Following that, there are two ways to boost the economy.
First, you can increase the number of people who are middle class. I suggested giving employers incentives to provide more people with full time jobs with benefits featuring family sustaining wages, which are the hallmark of the middle class.
Second, you can encourage the wealthy to spend more (either as direct consumers themselves or on efforts that will trickle down to consumer spending). I suggested giving the wealthy incentives that would discourage investing and other incentives to spend.
Increasing the total number of wealthy individuals may increase total tax dollars paid by the wealthy, but it doesn't increase how much each wealthy individual pays. I do, however, acknowledge your point that more wealthy individuals would broaden the tax base.
You appear to be advocating that the poor pay zero tax because the wealthy can "afford to pay it for them". Okay, at what point do someone begin to pay?
Again, it would take more data and research to determine an exact dollar figure.
For the sake of argument, let's say those who make below X dollars per year do not pay any income tax (and it should be much higher than it is now), with the tax dollars they pay under our current system being shouldered by the wealthy.
My point is that a wealthy individual whose annual income is let's say 100X will not be burdened at all if they take on, say .1X dollars in taxes (the ten percent income tax the poor individual now pays in this hypothetical). That would amount to 1/1000 of their annual income, or .001 percent.
Now, I know there are far more poor people than there are wealthy individuals. Still, let's assume every wealthy individual paid for the tax burden of 10 poor people, meaning they now pay X more in taxes. That's still just one percent of their total income in increased taxes, while it would represent an entire year's wages for the poor person.
If you set your target somewhere near there, that's probably about the most you're going to be able to get from the wealthy without having the human reaction factor in and begin to reduce government revenue due to their investment (and wealth) going elsewhere]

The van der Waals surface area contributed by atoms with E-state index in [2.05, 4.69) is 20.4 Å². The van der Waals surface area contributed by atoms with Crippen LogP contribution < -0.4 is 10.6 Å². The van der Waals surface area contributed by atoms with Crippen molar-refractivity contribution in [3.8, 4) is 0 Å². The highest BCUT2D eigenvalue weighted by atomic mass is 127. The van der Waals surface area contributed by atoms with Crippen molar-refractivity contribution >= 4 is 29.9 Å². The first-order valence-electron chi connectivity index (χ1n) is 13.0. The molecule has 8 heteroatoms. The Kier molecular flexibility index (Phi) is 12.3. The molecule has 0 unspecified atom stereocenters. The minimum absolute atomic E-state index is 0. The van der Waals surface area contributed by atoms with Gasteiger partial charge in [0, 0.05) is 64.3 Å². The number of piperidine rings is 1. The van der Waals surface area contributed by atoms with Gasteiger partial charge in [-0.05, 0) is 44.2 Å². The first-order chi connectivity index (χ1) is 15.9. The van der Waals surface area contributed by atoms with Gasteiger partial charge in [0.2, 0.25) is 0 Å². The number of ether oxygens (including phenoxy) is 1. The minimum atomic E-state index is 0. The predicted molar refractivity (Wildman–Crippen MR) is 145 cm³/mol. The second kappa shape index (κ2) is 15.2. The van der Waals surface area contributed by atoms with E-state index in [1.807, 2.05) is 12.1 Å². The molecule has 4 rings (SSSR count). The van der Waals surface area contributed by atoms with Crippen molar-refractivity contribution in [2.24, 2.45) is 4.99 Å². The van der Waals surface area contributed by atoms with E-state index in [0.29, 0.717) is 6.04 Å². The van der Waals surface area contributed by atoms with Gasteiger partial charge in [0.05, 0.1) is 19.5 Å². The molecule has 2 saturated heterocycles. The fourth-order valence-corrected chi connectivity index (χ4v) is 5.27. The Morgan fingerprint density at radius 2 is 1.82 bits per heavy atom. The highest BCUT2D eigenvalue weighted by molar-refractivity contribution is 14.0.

Now we're getting somewhere, because I agree with you. Yes, I said I agree with you on this.
I simply think the government needs to either give strong incentives for people not to allow their money to go elsewhere or find ways to absolutely prevent it from happening. Either encourage or if necessary legally restrict those who want to invest offshore from doing so. If absolutely necessary, hand out stiff prison sentences to those who break the laws by illegally investing outside the U.S.
This would serve to artificially prevent tax evasion tactics such as this, and probably should already be in place.
This is a nice theory but it does ignore the consequences of human reaction to variables - like how much wealth gets generated (or not generated) based on opportunities risk versus return.
Again, I think the proper incentives need to be put into place to restrict the ability of human reaction to affect the outcome. That's why most laws exist - to restrict human reaction so society can function. I am in favor of more restriction on the ways the wealthy (or I suppose anyone for that matter) can invest their money.
Also, I would like to apologize if I have offended anyone during the course of my postings here in this thread. I understand I often come across more harshly than I intend, and if I have done so, then I am sorry.